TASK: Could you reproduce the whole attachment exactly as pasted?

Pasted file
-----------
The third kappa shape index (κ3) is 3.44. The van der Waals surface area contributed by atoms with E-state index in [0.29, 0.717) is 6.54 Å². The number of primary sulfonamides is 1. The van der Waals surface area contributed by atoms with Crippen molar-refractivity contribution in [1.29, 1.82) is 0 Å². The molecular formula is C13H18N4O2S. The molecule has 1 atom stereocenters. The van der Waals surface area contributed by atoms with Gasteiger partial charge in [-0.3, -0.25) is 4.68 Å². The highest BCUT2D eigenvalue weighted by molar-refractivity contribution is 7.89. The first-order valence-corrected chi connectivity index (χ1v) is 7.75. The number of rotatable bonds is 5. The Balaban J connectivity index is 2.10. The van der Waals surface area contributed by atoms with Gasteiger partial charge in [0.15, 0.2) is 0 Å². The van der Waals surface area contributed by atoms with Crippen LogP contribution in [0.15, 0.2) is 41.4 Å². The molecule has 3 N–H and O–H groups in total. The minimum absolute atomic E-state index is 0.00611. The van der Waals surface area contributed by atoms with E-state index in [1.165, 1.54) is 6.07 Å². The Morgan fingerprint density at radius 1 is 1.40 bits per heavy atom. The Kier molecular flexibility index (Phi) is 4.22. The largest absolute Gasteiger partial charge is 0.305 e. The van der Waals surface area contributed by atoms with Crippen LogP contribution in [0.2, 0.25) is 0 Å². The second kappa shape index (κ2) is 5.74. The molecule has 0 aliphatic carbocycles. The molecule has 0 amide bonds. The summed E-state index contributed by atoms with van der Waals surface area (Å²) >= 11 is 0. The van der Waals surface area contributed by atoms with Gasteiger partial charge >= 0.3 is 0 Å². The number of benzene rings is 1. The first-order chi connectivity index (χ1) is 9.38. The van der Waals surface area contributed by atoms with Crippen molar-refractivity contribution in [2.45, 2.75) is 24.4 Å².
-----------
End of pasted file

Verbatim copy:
The third kappa shape index (κ3) is 3.44. The van der Waals surface area contributed by atoms with E-state index in [0.29, 0.717) is 6.54 Å². The number of primary sulfonamides is 1. The van der Waals surface area contributed by atoms with Crippen molar-refractivity contribution in [1.29, 1.82) is 0 Å². The molecular formula is C13H18N4O2S. The molecule has 1 atom stereocenters. The van der Waals surface area contributed by atoms with Gasteiger partial charge in [-0.3, -0.25) is 4.68 Å². The highest BCUT2D eigenvalue weighted by molar-refractivity contribution is 7.89. The first-order valence-corrected chi connectivity index (χ1v) is 7.75. The number of rotatable bonds is 5. The Balaban J connectivity index is 2.10. The van der Waals surface area contributed by atoms with Gasteiger partial charge in [0.15, 0.2) is 0 Å². The van der Waals surface area contributed by atoms with Crippen LogP contribution in [0.15, 0.2) is 41.4 Å². The molecule has 3 N–H and O–H groups in total. The minimum absolute atomic E-state index is 0.00611. The van der Waals surface area contributed by atoms with E-state index in [1.165, 1.54) is 6.07 Å². The Morgan fingerprint density at radius 1 is 1.40 bits per heavy atom. The Kier molecular flexibility index (Phi) is 4.22. The largest absolute Gasteiger partial charge is 0.305 e. The van der Waals surface area contributed by atoms with Crippen LogP contribution in [0.2, 0.25) is 0 Å². The second kappa shape index (κ2) is 5.74. The molecule has 0 aliphatic carbocycles. The molecule has 0 amide bonds. The summed E-state index contributed by atoms with van der Waals surface area (Å²) >= 11 is 0. The van der Waals surface area contributed by atoms with Gasteiger partial charge >= 0.3 is 0 Å². The number of benzene rings is 1. The first-order chi connectivity index (χ1) is 9.38. The van der Waals surface area contributed by atoms with Crippen molar-refractivity contribution in [2.45, 2.75) is 24.4 Å².